A high-contrast, tactile floor marker that can be perceived by cane designates the Universal Access Point’s location. The UAP marker contains a tactile (raised) number, braille identifier, and a Near Field Communication (NFC) chip. The visitor is able to either enter the number into the mobile device, or the NFC chip will send a signal to the mobile device asking the visitor if they’d like to have the content described (in either of Canada’s two official languages). If the visitor chooses, the static content (text, photograph, graphic, object, etc.) will then be described to the visitor.
Fig 3 – Universal Access Point Tactile Marker schematic
Realization – Digital Exhibits
Some of the earliest design challenges faced, from an inclusive design perspective, are in regards to the storytelling aspect of the exhibit design. It was apparent early in the design development of the exhibits that a large amount of media would be presented and that this media would need to be both accessibly produced and served through accessible means.
Conceptual design work began by determining practical, usable, and cost-effective approaches to digital kiosk design. The conceptual design focused on the direction of a physical component that would accompany touchscreen kiosks. This component is called the Universal Keypad (UKP). The rationale leading to the realization of the UKP concept is that it will allow visitors who can’t see a touchscreen to tab and select menu items (which will be read out by screen-reader), is easily learnable, does not require additional or supplemental hardware on the part of the visitor, and is a fit with the museum’s standardized approach to content development and production.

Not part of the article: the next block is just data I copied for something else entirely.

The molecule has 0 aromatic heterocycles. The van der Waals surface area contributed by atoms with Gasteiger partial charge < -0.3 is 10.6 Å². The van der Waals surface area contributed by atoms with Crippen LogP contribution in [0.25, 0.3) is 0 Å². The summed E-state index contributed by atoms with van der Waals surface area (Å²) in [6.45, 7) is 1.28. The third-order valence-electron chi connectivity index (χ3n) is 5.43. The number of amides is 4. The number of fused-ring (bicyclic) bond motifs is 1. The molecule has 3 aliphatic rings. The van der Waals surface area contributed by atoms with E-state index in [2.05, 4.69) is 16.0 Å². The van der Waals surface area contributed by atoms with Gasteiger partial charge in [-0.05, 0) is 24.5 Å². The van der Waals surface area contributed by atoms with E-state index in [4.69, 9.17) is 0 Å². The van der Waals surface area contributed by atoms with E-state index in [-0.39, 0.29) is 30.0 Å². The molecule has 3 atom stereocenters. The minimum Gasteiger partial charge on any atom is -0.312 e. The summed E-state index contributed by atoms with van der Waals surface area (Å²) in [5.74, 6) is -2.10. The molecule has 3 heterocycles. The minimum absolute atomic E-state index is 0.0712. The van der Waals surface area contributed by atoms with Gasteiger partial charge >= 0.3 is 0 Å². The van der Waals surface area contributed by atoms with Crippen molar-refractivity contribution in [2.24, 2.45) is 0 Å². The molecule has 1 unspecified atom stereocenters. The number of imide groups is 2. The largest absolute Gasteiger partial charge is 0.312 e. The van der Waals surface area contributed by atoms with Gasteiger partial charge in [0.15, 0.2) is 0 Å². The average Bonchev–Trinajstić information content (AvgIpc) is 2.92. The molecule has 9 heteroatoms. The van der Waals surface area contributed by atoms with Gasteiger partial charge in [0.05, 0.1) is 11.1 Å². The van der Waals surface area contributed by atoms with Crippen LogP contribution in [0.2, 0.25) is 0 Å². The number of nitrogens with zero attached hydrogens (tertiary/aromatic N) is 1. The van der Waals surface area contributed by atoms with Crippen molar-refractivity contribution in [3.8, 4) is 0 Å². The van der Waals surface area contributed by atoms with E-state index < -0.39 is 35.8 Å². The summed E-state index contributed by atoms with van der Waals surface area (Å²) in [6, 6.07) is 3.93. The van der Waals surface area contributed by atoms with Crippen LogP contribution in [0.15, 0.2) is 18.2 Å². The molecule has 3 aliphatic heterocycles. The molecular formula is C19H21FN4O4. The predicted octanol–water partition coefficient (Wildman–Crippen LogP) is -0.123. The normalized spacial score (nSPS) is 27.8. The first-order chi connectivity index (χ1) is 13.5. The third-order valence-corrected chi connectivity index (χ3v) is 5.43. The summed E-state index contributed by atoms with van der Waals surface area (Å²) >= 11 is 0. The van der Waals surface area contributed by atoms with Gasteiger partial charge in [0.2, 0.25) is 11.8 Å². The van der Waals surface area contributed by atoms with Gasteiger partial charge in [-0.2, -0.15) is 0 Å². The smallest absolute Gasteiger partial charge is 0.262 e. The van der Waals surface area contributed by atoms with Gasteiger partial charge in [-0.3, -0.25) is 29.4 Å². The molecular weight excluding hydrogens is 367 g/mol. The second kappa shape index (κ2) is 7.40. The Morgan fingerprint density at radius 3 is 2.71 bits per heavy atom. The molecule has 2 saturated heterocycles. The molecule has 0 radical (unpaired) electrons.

In order to prove, evolve, and detail the concept, the Canadian Museum for Human Rights sought the expertise of OCAD University’s Inclusive Design Research Centre (IDRC). The IDRC has since critiqued, vetted, iterated, and is nearing completion of a solution that the CMHR will then put into fabrication.
Features of the UKP include tactile buttons (unique shapes matching functions), a jack for headsets, volume control, wrist support, and a general form factor that requires limited mobility. The UKP is identifiable by a high-contrast, tactile floor marker (of different tactile pattern to the UAP), and works in collaboration with a local speaker as well as the audio jack.
Fig. 4 – the Universal Keypad allows visitors, through tab and select, to navigate a digital interface. Menu selections are read aloud; volume control and wrist support are also provided. (author’s note: this is an earlier rendering, design has evolved)
The Universal Keypad is only the first instance of collaboration between IDRC and the CMHR. The institutions recently signed a Memorandum of Understanding (MOU). The next scopes of collaboration include mobile devices and gesture based installations.